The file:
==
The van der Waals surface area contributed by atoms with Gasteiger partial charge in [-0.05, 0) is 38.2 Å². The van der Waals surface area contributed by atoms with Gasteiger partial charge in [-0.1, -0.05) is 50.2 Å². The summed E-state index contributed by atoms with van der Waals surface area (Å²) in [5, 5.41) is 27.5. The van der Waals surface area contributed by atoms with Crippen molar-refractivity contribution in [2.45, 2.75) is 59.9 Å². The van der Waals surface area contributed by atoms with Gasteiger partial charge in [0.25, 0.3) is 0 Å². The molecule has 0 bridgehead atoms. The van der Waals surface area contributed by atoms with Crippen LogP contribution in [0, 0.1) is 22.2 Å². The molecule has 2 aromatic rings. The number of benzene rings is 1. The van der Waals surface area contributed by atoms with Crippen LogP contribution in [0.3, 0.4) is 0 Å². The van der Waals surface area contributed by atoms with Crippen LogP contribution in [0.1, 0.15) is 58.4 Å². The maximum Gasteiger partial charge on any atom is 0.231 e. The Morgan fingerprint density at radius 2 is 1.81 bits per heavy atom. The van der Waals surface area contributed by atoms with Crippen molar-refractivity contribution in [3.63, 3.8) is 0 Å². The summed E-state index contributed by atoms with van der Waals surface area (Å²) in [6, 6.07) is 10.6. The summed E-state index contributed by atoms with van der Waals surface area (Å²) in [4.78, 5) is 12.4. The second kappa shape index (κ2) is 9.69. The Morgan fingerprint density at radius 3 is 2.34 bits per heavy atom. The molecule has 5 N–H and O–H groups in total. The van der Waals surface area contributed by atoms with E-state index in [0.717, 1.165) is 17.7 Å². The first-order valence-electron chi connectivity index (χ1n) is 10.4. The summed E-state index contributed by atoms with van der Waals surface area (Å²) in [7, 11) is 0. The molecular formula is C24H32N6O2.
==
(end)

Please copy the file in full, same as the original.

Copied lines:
The van der Waals surface area contributed by atoms with Gasteiger partial charge in [-0.05, 0) is 38.2 Å². The van der Waals surface area contributed by atoms with Gasteiger partial charge in [-0.1, -0.05) is 50.2 Å². The summed E-state index contributed by atoms with van der Waals surface area (Å²) in [5, 5.41) is 27.5. The van der Waals surface area contributed by atoms with Crippen molar-refractivity contribution in [2.45, 2.75) is 59.9 Å². The van der Waals surface area contributed by atoms with Gasteiger partial charge in [0.25, 0.3) is 0 Å². The molecule has 0 bridgehead atoms. The van der Waals surface area contributed by atoms with Crippen LogP contribution in [0, 0.1) is 22.2 Å². The molecule has 2 aromatic rings. The number of benzene rings is 1. The van der Waals surface area contributed by atoms with Crippen LogP contribution in [0.3, 0.4) is 0 Å². The van der Waals surface area contributed by atoms with Crippen LogP contribution in [0.1, 0.15) is 58.4 Å². The maximum Gasteiger partial charge on any atom is 0.231 e. The Morgan fingerprint density at radius 2 is 1.81 bits per heavy atom. The van der Waals surface area contributed by atoms with Crippen molar-refractivity contribution in [3.63, 3.8) is 0 Å². The summed E-state index contributed by atoms with van der Waals surface area (Å²) in [6, 6.07) is 10.6. The summed E-state index contributed by atoms with van der Waals surface area (Å²) in [4.78, 5) is 12.4. The second kappa shape index (κ2) is 9.69. The Morgan fingerprint density at radius 3 is 2.34 bits per heavy atom. The molecule has 5 N–H and O–H groups in total. The van der Waals surface area contributed by atoms with E-state index in [0.717, 1.165) is 17.7 Å². The first-order valence-electron chi connectivity index (χ1n) is 10.4. The summed E-state index contributed by atoms with van der Waals surface area (Å²) in [7, 11) is 0. The molecular formula is C24H32N6O2.